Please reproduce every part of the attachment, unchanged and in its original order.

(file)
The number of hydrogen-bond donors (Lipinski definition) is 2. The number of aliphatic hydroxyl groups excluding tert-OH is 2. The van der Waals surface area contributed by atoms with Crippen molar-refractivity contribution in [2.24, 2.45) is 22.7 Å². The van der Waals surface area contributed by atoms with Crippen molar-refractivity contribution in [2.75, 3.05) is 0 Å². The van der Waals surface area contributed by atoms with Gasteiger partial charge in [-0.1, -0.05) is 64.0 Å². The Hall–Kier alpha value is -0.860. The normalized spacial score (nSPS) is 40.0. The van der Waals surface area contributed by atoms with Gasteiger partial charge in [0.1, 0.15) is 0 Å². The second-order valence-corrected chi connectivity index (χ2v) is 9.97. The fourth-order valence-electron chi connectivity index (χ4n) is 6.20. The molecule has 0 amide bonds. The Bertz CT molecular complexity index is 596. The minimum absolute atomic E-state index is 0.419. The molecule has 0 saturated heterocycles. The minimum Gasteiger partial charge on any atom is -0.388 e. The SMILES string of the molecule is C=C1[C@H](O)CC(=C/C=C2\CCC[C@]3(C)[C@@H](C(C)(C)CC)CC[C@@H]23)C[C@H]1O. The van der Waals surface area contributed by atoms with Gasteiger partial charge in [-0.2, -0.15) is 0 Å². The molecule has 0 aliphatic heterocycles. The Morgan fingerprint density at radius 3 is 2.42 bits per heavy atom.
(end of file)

The number of hydrogen-bond donors (Lipinski definition) is 2. The number of aliphatic hydroxyl groups excluding tert-OH is 2. The van der Waals surface area contributed by atoms with Crippen molar-refractivity contribution in [2.24, 2.45) is 22.7 Å². The van der Waals surface area contributed by atoms with Crippen molar-refractivity contribution in [2.75, 3.05) is 0 Å². The van der Waals surface area contributed by atoms with Gasteiger partial charge in [-0.1, -0.05) is 64.0 Å². The Hall–Kier alpha value is -0.860. The normalized spacial score (nSPS) is 40.0. The van der Waals surface area contributed by atoms with Gasteiger partial charge in [0.1, 0.15) is 0 Å². The second-order valence-corrected chi connectivity index (χ2v) is 9.97. The fourth-order valence-electron chi connectivity index (χ4n) is 6.20. The molecule has 0 amide bonds. The Bertz CT molecular complexity index is 596. The minimum absolute atomic E-state index is 0.419. The molecule has 0 saturated heterocycles. The minimum Gasteiger partial charge on any atom is -0.388 e. The SMILES string of the molecule is C=C1[C@H](O)CC(=C/C=C2\CCC[C@]3(C)[C@@H](C(C)(C)CC)CC[C@@H]23)C[C@H]1O. The van der Waals surface area contributed by atoms with Gasteiger partial charge in [-0.2, -0.15) is 0 Å². The molecule has 0 aliphatic heterocycles. The Morgan fingerprint density at radius 3 is 2.42 bits per heavy atom.